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Every day, across the length and breadth of South Africa, ordinary citizens are actively engaging in activities that dismantle the negative effects of a divided past. They are all the face of reconciliation, writes Stanley Henkeman.
As we prepare to celebrate Reconciliation Day on 16 December it might be appropriate to counter the levels of skepticism and cynicism that accompany the symbolic celebrations that are often devoid of depth and believability.
I want to suggest that reconciliation is advanced and practiced by ordinary South Africans on a daily basis.
In a publication entitled, "Pathways for Connections: an emerging model for long-term reconciliation in post-conflict South Africa," the Institute for Justice and Reconciliation (IJR) identifies five key shifts that emerged from their work in and with geographic and interest-based communities. These shifts are:
• Historically dominant, self-sufficient groups get involved and stay engaged in social change;
• Historically marginalised groups increase their sense of agency;
• Exclusive narratives of history and the present day are changed to inclusive narratives;
• Community members emerge as leaders and act independently to continue the social-cohesion agenda; and
• Practitioners increase awareness of their own positionality and generate a 'spillover' effect in their operating environment.
The remarkable fact is that the achievement of these shifts often happens without strong systemic support and interventions.
READ: The price of failing to invest in civic education
Today, I want to showcase three South Africans who represent millions in our society who quietly get on with making this country a better place.
Mzukisi Mooi is a social entrepreneur, development practitioner and mediator and is linked to the Centre for Rural Legal Studies in Stellenbosch where he and his colleagues work tirelessly in helping marginalised rural communities to understand and access their socio-economic rights. He has been instrumental in averting many potentially violent protests by promoting dialogue as a means to shift blockages in the pursuit of social cohesion and transformation.
Mzukisi has been instrumental in bringing people from different and differing backgrounds together as was evident in a recent de-escalation of a potentially violent confrontation in the Western Cape town of Grabouw.
In the rural town of Warrenton in the Northern Cape, Shadrach Theys, affectionately known as Oom Theys, quietly contributes to the restoration of the dignity of a forgotten community. Oom Theys is a transformation agent of note whose life and example underscores the importance that anyone and everyone can lead change.
He has been instrumental in inspiring young people to create opportunities for themselves and change their circumstances for the better. He does this through his vision and commitment to the building of a cohesive community, as an ambassador for justice and reconciliation and by walking his talk through improving his personal circumstances.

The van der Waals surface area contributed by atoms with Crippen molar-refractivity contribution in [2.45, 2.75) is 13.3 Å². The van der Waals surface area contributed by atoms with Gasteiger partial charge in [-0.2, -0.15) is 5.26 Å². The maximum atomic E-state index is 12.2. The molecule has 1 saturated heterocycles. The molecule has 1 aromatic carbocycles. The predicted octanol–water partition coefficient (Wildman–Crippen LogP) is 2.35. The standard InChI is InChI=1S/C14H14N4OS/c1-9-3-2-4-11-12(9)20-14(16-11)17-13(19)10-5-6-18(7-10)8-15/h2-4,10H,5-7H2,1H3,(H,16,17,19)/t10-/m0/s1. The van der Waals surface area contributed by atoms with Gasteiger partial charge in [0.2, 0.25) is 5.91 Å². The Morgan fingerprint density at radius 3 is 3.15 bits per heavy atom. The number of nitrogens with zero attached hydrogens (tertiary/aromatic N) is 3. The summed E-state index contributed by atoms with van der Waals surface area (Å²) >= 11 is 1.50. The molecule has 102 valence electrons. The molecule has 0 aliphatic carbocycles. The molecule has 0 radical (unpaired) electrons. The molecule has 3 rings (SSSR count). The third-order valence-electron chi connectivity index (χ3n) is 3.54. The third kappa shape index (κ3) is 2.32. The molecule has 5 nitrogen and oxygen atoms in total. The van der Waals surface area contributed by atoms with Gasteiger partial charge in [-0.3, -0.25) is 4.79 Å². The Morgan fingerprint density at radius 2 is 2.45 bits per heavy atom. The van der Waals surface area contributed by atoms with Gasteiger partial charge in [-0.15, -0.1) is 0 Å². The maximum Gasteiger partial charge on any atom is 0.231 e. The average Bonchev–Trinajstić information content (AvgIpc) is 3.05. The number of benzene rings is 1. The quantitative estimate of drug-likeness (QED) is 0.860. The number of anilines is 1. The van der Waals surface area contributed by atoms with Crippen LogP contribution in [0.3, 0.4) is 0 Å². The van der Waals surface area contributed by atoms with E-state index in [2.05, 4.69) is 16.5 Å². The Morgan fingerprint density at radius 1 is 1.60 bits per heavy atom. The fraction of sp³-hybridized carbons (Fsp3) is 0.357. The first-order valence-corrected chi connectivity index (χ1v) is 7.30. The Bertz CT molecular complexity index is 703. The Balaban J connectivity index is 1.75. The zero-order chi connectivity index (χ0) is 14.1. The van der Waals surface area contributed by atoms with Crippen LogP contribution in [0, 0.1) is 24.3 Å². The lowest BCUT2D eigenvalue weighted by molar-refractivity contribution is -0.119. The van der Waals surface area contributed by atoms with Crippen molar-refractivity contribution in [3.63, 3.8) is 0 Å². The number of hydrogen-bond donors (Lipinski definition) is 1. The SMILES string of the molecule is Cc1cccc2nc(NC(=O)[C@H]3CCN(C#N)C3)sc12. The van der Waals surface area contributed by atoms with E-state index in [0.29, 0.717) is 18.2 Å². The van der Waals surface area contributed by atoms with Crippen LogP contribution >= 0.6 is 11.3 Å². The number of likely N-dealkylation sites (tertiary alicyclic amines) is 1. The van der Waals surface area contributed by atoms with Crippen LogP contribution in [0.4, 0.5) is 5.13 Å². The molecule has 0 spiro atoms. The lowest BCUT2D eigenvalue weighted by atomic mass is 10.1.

In 2018 an organisation called Partners for Possibility (PfP) was recognised by the World Innovation Summit for Education (WISE) for innovative solutions to education. This award came on the back of more than 20 other national and international awards. Partners for Possibility (PfP) is described as "a creative solution to South Africa' education crisis – it is a co-action, co-learning partnership between school principals and business leaders, enabling social cohesion through partnerships, and empowering principals to become change leaders in their schools and communities".
Through its interventions PfP reached more than 1 600 principals and business leaders and improved education for more than 600 000 learners. PfP was the brainchild of Dr Louise van Rhyn who wanted to contribute to better educational outcomes, particularly for schools in marginalised communities. She started out by partnering with Ridwaan Samsodien, principal of Kannemeyer Primary School in Grassy Park, Cape Town and thus began an amazing story of transformation that has so far benefitted more than 800 schools across South Africa.
These fine South Africans, like many others, are quietly and without official titles and mandates contributing to a better and more cohesive society where the dignity of people is restored and hope is rekindled for a better future. They display, through their work, the five shifts identified by IJR practitioners.
Every day, across the length and breadth of South Africa, ordinary citizens are actively engaging in activities that dismantle the negative effects of a divided past. They are all the face of reconciliation.
Reconciliation Day is intended to bring South Africans together with a view of healing the damage done by apartheid. Every year it is commemorated as an official event and every year the event serves as nothing more than a political rally for the ruling party, thus defeating the very objective of the day.
In 2018, let's all celebrate the ordinary South Africans who contribute to the building of an inclusive South Africa because they represent the face of reconciliation.
- Stanley Henkeman is the executive director of the Institute for Justice and Reconciliation (IJR) in Cape Town.
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